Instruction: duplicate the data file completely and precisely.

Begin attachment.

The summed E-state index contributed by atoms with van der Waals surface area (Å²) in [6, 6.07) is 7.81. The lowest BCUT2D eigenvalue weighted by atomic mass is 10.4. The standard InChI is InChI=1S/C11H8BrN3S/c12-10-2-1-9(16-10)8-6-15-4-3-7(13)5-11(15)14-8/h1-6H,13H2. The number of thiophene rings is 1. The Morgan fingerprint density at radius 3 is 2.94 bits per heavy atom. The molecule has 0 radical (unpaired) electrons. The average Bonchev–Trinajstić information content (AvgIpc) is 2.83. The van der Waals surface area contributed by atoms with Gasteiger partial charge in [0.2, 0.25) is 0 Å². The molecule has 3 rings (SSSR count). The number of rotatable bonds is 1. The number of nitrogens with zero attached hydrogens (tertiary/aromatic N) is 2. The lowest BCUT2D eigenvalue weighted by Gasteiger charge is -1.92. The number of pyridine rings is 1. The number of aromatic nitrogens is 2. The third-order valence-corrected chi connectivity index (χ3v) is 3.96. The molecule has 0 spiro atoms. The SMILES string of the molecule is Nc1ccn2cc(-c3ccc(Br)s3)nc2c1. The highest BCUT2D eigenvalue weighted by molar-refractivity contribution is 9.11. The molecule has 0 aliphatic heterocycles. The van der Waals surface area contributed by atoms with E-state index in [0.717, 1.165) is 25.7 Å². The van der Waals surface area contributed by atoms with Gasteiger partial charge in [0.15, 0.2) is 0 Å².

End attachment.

The summed E-state index contributed by atoms with van der Waals surface area (Å²) in [6, 6.07) is 7.81. The lowest BCUT2D eigenvalue weighted by atomic mass is 10.4. The standard InChI is InChI=1S/C11H8BrN3S/c12-10-2-1-9(16-10)8-6-15-4-3-7(13)5-11(15)14-8/h1-6H,13H2. The number of thiophene rings is 1. The Morgan fingerprint density at radius 3 is 2.94 bits per heavy atom. The molecule has 0 radical (unpaired) electrons. The average Bonchev–Trinajstić information content (AvgIpc) is 2.83. The van der Waals surface area contributed by atoms with Gasteiger partial charge in [0.2, 0.25) is 0 Å². The molecule has 3 rings (SSSR count). The number of rotatable bonds is 1. The number of nitrogens with zero attached hydrogens (tertiary/aromatic N) is 2. The lowest BCUT2D eigenvalue weighted by Gasteiger charge is -1.92. The number of pyridine rings is 1. The number of aromatic nitrogens is 2. The third-order valence-corrected chi connectivity index (χ3v) is 3.96. The molecule has 0 spiro atoms. The SMILES string of the molecule is Nc1ccn2cc(-c3ccc(Br)s3)nc2c1. The highest BCUT2D eigenvalue weighted by molar-refractivity contribution is 9.11. The molecule has 0 aliphatic heterocycles. The van der Waals surface area contributed by atoms with E-state index in [0.717, 1.165) is 25.7 Å². The van der Waals surface area contributed by atoms with Gasteiger partial charge in [0.15, 0.2) is 0 Å².